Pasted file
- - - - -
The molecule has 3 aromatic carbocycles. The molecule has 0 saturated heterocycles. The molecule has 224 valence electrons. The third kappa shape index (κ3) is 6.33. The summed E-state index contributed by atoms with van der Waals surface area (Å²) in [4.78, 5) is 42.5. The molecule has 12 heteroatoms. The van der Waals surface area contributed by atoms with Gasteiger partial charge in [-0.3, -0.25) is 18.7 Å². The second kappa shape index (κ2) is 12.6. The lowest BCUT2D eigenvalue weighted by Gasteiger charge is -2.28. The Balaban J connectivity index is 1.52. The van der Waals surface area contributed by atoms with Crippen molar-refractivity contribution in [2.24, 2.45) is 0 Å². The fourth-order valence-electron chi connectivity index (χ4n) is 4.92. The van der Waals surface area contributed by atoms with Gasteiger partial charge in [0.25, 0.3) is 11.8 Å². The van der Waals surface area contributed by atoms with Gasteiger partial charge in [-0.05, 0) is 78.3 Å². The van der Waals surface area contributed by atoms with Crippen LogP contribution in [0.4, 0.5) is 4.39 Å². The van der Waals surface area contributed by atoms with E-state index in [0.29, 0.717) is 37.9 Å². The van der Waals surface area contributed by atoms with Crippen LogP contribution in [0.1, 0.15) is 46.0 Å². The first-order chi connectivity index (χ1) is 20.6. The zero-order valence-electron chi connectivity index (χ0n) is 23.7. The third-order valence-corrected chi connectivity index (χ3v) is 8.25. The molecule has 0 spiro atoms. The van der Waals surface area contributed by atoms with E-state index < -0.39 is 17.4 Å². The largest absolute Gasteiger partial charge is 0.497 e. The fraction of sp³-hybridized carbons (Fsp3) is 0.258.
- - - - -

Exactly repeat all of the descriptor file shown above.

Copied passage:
The molecule has 3 aromatic carbocycles. The molecule has 0 saturated heterocycles. The molecule has 224 valence electrons. The third kappa shape index (κ3) is 6.33. The summed E-state index contributed by atoms with van der Waals surface area (Å²) in [4.78, 5) is 42.5. The molecule has 12 heteroatoms. The van der Waals surface area contributed by atoms with Gasteiger partial charge in [-0.3, -0.25) is 18.7 Å². The second kappa shape index (κ2) is 12.6. The lowest BCUT2D eigenvalue weighted by Gasteiger charge is -2.28. The Balaban J connectivity index is 1.52. The van der Waals surface area contributed by atoms with Crippen molar-refractivity contribution in [2.24, 2.45) is 0 Å². The fourth-order valence-electron chi connectivity index (χ4n) is 4.92. The van der Waals surface area contributed by atoms with Gasteiger partial charge in [0.25, 0.3) is 11.8 Å². The van der Waals surface area contributed by atoms with Gasteiger partial charge in [-0.05, 0) is 78.3 Å². The van der Waals surface area contributed by atoms with Crippen LogP contribution in [0.4, 0.5) is 4.39 Å². The van der Waals surface area contributed by atoms with E-state index in [0.29, 0.717) is 37.9 Å². The van der Waals surface area contributed by atoms with Crippen LogP contribution in [0.1, 0.15) is 46.0 Å². The first-order chi connectivity index (χ1) is 20.6. The zero-order valence-electron chi connectivity index (χ0n) is 23.7. The third-order valence-corrected chi connectivity index (χ3v) is 8.25. The molecule has 0 spiro atoms. The van der Waals surface area contributed by atoms with E-state index < -0.39 is 17.4 Å². The largest absolute Gasteiger partial charge is 0.497 e. The fraction of sp³-hybridized carbons (Fsp3) is 0.258.